Recovering from Sexual Abuse and Trauma – February 2013

Recovering from Sexual Abuse and Trauma – February 2013

Recovering from Sexual Abuse and Trauma – February 2013

February 15, 2013

Sarah Peyton

My parents, children of the depression, were heroic in their attempts to stop the cycles of violence that they experienced as small children, and to give us a different childhood than the ones that they endured. We had financial stability; we knew we were loved; there was no abandonment, domestic abuse or physical punishment in our home; my mother and father were careful with how they spoke to us, able to avoid any verbal abuse that they could identify; and they chose in each other partners who were more present, kinder and easier with one another than they had seen in their parents’ relationships.

And in committing to stopping cycles of trauma, in a world without support, our second half of the 20th century, skid marks were left on their souls as they slowed this juggernaut of violence. And whatever our path to making things better, our remaining wounds can leave us either blind to whatever is still unbearable for us, or helpless and unable to take action when confronted with it. In my parents’ case, although each of them took care within the home to protect their children from their own patterns, they were unable to imagine sexual abuse coming from outside the home. In the places where we are blind, we are unable to take steps for prevention, unable to see what is happening while it is going on, and unable to comprehend and mitigate its consequences after it has happened.

Perhaps unsurprisingly, sexual abuse has effects that are different from physical and verbal abuse, and its brain effects differ depending on how old we were when we experienced the abuse. Visible signs of sexual abuse in the brain include: reduced corpus callosum volume (the tissue that integrates and controls the input from each hemisphere); decreased volume of the hippocampus (the organ that is in charge of factual learning and autobiographical memory); and changes in the structure of the cerebellum (in the area that supports an integrated sense of self in body); as well as changes in the visual cortex, particularly in the areas that play an important role in recognition of familiar faces and dreaming. (all references from Lanius’s book The Impact of Early Life Trauma on Health and Disease: the Hidden Epidemic, 2010).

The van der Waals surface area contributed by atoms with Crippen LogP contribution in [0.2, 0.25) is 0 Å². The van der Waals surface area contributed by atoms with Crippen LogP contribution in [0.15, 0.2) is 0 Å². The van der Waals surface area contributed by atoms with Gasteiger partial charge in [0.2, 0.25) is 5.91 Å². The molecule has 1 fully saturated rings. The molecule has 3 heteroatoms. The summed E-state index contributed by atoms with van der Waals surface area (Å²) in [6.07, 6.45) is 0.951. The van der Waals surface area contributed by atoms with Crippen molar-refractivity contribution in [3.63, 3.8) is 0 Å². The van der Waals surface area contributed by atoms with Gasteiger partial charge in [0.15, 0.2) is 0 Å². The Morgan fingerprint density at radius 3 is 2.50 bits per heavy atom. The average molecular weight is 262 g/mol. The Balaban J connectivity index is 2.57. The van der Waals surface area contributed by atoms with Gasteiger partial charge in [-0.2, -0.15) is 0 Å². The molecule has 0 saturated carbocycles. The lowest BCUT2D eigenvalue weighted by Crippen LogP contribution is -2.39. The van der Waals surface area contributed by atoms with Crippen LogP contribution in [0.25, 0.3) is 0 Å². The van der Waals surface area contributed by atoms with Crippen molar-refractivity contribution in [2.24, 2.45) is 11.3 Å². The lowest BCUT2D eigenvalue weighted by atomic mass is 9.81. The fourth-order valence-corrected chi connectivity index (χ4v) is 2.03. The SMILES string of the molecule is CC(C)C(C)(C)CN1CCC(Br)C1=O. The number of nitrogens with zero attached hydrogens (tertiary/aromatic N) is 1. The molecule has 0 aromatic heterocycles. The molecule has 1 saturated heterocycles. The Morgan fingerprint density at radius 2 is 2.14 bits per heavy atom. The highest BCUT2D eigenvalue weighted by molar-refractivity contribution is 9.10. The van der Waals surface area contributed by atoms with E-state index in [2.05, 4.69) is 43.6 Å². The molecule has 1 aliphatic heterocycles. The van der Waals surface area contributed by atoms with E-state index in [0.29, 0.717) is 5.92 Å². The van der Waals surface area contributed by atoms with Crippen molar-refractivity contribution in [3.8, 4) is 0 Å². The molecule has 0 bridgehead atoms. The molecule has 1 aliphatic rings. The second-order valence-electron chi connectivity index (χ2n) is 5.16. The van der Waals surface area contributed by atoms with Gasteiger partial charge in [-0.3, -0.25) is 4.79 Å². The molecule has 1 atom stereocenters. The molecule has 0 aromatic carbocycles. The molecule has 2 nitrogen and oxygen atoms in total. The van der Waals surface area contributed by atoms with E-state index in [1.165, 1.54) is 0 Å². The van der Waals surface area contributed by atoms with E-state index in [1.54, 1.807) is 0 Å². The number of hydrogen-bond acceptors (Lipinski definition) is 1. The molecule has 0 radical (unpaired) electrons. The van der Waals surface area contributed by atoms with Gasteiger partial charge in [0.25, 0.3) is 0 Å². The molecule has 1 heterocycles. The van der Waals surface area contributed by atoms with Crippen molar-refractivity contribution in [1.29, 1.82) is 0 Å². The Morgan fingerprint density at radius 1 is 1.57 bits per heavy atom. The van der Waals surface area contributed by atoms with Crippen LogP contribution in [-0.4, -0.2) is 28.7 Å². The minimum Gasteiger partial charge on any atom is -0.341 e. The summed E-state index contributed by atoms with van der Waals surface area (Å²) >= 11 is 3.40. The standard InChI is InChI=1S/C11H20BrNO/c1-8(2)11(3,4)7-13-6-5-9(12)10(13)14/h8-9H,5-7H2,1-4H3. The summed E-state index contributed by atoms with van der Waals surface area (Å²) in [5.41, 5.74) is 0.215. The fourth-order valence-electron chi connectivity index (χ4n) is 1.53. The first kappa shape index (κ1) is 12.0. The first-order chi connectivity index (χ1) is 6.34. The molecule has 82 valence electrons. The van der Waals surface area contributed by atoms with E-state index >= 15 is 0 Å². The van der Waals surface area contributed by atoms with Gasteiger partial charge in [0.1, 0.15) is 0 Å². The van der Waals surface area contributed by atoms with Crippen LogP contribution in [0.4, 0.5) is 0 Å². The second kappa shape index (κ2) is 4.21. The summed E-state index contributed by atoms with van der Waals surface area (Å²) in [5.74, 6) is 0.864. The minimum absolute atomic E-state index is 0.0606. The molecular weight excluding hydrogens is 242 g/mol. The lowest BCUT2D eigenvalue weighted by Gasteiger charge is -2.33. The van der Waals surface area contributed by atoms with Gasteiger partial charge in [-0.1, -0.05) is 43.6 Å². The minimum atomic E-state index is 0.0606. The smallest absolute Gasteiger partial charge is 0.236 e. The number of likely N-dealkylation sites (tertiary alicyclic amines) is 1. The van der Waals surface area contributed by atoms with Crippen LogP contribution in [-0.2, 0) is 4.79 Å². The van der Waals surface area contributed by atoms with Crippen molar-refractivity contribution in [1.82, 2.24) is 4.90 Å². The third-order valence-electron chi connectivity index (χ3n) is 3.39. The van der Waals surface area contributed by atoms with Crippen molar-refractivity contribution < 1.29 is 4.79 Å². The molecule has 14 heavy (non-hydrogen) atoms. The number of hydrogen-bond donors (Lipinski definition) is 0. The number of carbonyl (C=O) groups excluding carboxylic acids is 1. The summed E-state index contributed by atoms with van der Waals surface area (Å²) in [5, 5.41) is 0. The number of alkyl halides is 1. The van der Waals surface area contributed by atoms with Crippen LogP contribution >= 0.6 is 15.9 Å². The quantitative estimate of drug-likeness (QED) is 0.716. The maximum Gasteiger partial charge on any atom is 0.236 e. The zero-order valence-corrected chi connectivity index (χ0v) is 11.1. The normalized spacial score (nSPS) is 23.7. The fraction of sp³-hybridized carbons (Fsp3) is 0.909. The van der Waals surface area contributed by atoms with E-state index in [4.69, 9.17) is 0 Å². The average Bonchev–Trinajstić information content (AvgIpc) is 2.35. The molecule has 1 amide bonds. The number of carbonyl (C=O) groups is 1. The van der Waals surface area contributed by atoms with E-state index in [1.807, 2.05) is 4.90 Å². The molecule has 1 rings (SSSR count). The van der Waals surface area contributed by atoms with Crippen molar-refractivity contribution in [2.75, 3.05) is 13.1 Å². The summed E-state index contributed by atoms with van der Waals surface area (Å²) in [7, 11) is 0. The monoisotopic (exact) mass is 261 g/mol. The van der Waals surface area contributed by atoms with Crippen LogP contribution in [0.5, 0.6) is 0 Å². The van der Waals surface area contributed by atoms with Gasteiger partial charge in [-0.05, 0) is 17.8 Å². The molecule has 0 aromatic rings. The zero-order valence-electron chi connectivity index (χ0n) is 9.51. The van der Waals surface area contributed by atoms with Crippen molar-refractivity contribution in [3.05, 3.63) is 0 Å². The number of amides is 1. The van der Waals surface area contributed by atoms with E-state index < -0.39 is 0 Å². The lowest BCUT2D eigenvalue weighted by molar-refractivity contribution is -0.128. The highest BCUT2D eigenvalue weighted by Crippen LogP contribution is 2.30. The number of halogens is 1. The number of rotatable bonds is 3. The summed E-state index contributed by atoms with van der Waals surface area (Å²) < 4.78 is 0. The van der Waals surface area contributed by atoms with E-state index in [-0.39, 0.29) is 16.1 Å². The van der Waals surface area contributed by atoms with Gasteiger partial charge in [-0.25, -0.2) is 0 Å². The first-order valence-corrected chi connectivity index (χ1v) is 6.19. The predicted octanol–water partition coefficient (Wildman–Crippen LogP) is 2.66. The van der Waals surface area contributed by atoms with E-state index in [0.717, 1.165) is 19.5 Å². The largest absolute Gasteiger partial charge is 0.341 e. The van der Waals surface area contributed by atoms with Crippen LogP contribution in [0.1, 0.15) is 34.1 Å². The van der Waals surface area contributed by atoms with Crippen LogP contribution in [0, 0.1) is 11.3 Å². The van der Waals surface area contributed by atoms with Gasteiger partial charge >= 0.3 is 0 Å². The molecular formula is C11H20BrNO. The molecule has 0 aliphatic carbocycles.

So, as we contemplate the serious, incontrovertible truth that sexual abuse is harmful in particular ways, the questions “can we heal?” and “can we change the structure of the brain when we are adults?” become acute. The answer to both questions is YES. We can heal. We can change our brains. And there are many paths to healing. As those of you who read this newsletter know, one of my favorite approaches to changing the brain is resonant empathy, rooted in body sensation to let us know whether or not the empathy is landing. I am passionate about bringing this strand to our healing work, in part because for people who have experienced abuse of any kind, the very effective approach of mindfulness meditation, with all its positive benefits, can be a closed door. When we start to open the door of self-connection, all the self-loathing, shame, pain and traumatic memories crowd at its crack, clamoring to be heard. So it is important to have approaches to healing that include tremendous amounts of interpersonal support, and resonant empathy is one such pathway, one that is not dependent on paid professionals, but is rather a pathway that can be used between peers in mutually supportive listening partnerships to heal and change the brain.

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